Now I'm totally confused. John Key has nominated Auckland for the Lee Kuan Yew World City prize, named in honour of the leader who nanny-stated Singapore into the vibrant, liveable and sustainable show-place that other city builders drool about.
Yet Mr Key's reluctance to follow Mr Lee's lead-from-the front philosophy when it comes to Auckland's development makes the nomination something of a joke.
Mr Lee was a hands-on leader. To combat Singapore's housing crisis, he created a Housing and Development Board to build apartments for the masses.
Around 85 per cent of Singaporeans now live in HDB flats, 95 per cent of them occupant-owned on a 99-year lease agreement.
The HDB has been at it for decades. This week, the Straits Times was advertising new "smart" apartments, starting with two-room flats for $90,000 up to five-room homes for $372,000. For those entitled to government grants, a two-room apartment could cost as little as $29,000.
They come with the latest "smart" technologies for communications and lighting, a carpark management system, pneumatic waste conveyance system, playgrounds, fitness centres and green spaces.
In a publication talking about what Singapore would look like in 2030, HDB chief executive Dr Cheong Koon Hean said its mission was "to provide affordable and value for money quality housing", employing "a public-private partnership between the government, then private sector and also the people".
What, you wonder, will the Singaporean judges make of the Key government's response to Auckland's housing crisis. First, deny there is a crisis. This despite house prices increasing by 14 per cent a year, and recent reports of house prices rising in parts of Auckland by $1000 a day.
The judges might also be bemused by the Kiwi version of a public-private partnership, such as the latest move which involve Housing Minister Nick Smith ordering the bureaucrats to go through their Auckland land inventories and offer up for sale to private developers, any waste Crown land, the private house market might consider they could make a buck or two from. Then sit back, cross fingers and hope some houses might be built.
Then there's Auckland's chronic transport crisis and the government's similarly very un-Lee Kuan Yew response. Singapore early on recognised that a liveable, vibrant "World City" needed an efficient public transport network and got on and built one. Here it's very different. The latest transport minister, lawyer Simon Bridges, is following his predecessors in the job, and all but demanding gridlock across the existing system, before he's willing to accept the need for the crucial city rail link tunnel.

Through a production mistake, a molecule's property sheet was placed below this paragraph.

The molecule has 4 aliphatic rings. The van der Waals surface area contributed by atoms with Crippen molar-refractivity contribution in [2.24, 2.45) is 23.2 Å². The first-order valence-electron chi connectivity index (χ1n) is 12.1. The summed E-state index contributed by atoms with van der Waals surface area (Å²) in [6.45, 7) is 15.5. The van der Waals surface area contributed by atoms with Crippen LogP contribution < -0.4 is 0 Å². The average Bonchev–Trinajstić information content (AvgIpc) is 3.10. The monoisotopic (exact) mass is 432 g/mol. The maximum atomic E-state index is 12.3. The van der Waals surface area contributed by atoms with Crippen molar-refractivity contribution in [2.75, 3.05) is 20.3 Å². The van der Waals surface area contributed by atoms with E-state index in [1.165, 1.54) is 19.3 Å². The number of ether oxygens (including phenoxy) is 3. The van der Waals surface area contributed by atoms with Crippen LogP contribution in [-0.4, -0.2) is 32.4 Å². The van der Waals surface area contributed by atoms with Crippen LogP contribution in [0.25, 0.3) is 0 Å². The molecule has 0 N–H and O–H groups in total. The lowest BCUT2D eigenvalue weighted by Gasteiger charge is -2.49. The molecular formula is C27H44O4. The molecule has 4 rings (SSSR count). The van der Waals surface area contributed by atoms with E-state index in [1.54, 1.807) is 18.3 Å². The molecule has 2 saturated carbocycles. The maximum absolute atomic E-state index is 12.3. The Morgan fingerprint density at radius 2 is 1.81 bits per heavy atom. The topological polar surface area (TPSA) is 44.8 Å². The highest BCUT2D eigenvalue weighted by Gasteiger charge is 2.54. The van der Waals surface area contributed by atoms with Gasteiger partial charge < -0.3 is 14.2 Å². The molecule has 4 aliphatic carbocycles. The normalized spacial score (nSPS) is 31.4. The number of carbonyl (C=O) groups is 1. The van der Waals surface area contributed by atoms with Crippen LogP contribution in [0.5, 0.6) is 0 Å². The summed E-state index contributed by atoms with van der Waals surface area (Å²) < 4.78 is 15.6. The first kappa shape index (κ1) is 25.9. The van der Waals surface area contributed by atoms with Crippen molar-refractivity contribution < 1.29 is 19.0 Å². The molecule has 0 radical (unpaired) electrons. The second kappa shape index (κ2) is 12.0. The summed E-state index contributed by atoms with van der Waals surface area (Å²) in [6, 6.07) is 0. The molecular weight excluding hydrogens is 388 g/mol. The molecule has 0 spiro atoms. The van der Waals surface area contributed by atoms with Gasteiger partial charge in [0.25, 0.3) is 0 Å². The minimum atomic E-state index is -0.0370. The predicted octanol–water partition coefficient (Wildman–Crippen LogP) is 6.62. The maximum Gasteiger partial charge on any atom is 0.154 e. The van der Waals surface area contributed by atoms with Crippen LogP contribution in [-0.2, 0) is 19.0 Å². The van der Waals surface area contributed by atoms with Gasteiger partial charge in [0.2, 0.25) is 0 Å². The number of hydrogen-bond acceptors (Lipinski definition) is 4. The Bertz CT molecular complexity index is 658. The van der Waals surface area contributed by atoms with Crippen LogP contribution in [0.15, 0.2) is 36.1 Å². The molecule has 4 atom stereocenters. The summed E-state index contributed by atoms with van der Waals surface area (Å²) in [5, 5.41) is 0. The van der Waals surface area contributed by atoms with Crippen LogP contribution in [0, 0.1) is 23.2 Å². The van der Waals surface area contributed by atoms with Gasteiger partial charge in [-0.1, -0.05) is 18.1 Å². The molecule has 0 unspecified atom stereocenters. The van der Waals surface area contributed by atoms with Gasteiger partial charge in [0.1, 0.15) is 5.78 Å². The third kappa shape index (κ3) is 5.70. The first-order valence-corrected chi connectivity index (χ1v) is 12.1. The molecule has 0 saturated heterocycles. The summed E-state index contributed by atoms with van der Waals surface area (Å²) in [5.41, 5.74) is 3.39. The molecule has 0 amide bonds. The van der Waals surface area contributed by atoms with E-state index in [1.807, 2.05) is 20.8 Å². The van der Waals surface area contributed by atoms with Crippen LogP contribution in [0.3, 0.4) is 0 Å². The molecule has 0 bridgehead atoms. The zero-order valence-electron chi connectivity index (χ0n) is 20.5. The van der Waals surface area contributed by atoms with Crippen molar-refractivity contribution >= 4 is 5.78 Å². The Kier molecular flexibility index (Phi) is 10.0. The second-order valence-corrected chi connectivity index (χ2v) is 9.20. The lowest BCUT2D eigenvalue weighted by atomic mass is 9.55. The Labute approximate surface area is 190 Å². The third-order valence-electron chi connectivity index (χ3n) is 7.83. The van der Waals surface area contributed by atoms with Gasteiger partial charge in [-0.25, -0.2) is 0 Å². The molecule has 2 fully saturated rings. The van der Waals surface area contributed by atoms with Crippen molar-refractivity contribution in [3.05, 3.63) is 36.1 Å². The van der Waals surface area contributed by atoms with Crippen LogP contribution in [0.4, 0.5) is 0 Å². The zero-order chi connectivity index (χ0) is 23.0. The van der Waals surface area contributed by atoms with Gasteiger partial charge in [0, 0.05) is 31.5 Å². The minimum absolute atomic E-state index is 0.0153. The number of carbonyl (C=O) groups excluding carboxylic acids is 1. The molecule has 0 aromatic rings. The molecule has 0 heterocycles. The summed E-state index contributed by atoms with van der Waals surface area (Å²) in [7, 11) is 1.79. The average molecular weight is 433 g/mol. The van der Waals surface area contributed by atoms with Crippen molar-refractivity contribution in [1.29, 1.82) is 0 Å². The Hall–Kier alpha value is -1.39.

In its latest monthly report, Auckland Transport reported rail patronage up 22 per cent over the past 12 months, Northern Express bus patronage up 17 per cent and other bus patronage up 7.6 per cent. Overall, a 10.1 per cent increase in public transport use.
Mayor Len Brown warns of another big leap in rail patronage when electric trains come to the Western Line in late July.
He says "We have seen huge leaps in patronage once the comfortable quieter and reliable electric trains started running on lines such as Onehunga and Manukau."
A government that truly backed Auckland's bid to win the "Olympics" of world city prizes would swallow its pride, and admit it was wrong to delay. But Mr Bridges was unimpressed with the 22 per cent rail patronage increase.
Do better, he says. Come back when people are sitting on the train roofs and I might weaken. That, and increase the number of people working in the city centre by 25 per cent.
How this sudden influx of new workers gets into the city without a matching increase in public transport capability, is unclear. So, too, is any understanding that building the City Rail Link is not just about getting more people into the CBD. It's about doubling the capacity, and speeding services on the whole rail network.
I hasten to add that I'm not suggesting state planning and state development of Auckland along the Singapore model is the way to go.
But in nominating New Zealand's only "world-sized" city for a prize honouring Mr Lee's legacy, a nod and a wink in his direction by Mr Key and his ministers, that city-building requires government support and participation, would at least help Auckland get across the starting line.